A common law marriage occurs when a couple lives together for a certain number of years (generally more than 10) and holds themselves out as being married (by introducing the each other as a spouse, or by stating they are married on forms). Common law marriage was created so that people who have lived as if they are married in every way except having the legal piece of paper could be treated as if they were actually married.
Arizona does not permit common law marriages. However, Alabama, Colorado, Washington D.C., Iowa, Kansas, Montana, New Hampshire, Rhode Island, South Carolina and Texas are states that have created common law marriage recognition laws. If couples in these states live together for the set number of years and hold themselves out as being married, they become legally married in the eyes of the law. If a couple in one of these states wants their marriage to be recognized in Arizona, a court in their home state has to first formally recognize them as being married, then Arizona will treat the marriage as a legal marriage.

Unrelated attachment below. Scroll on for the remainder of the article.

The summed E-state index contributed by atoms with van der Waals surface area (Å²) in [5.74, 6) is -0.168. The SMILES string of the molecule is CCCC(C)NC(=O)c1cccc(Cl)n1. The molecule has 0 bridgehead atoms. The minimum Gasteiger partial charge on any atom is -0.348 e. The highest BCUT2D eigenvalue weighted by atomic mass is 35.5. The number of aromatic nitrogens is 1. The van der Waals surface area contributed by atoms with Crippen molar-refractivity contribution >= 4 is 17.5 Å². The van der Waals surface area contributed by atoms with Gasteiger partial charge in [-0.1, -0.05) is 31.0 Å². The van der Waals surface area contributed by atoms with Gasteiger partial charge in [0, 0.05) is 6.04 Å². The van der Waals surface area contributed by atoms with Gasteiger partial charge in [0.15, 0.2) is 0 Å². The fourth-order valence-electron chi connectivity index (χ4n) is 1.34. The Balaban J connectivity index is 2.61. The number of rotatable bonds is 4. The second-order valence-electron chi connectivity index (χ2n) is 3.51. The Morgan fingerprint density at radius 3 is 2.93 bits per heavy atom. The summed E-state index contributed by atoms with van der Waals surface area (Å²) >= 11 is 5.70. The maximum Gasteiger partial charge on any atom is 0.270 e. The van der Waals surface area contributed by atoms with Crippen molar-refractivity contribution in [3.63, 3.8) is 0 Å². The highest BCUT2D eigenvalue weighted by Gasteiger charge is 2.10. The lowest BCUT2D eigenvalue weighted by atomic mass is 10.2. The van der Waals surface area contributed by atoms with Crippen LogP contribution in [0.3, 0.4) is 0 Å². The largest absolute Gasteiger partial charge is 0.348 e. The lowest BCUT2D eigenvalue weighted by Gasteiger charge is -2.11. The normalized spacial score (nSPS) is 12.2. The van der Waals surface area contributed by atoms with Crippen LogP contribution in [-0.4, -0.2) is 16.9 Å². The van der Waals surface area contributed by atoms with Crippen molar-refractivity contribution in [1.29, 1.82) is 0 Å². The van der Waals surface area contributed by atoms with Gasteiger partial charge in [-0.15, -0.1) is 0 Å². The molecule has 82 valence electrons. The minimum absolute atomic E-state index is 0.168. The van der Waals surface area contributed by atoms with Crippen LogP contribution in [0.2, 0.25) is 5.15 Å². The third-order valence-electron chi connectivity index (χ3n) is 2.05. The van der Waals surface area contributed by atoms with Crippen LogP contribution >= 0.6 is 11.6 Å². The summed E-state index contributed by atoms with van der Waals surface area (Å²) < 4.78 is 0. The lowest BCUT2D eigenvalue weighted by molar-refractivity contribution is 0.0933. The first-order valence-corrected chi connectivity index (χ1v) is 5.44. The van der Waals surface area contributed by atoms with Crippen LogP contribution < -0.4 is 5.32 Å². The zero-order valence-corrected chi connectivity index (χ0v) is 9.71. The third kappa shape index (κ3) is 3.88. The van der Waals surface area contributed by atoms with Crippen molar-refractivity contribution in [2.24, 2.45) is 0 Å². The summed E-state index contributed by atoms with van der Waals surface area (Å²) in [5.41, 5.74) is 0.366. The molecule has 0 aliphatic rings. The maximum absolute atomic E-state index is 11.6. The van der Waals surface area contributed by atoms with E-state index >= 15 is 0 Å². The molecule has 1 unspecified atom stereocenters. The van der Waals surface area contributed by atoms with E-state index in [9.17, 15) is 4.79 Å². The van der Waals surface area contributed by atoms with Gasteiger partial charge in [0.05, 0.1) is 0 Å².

Couples in Arizona who live together, have children, and act as if they are married are never considered legally married. If they break up, they are not eligible to get a divorce. However, Family Court is available to handle child custody and child support. There is no spousal support available for an unmarried couple in Arizona. Likewise, there is no property division available in Family Court, but small claims courts can be used a last resort if there is a dispute about ownership.
Contact the attorneys at the Sampair Group for help with your divorce and family law matters in the Phoenix, Mesa, and Glendale areas. Make an appointment with one of our skilled attorneys today.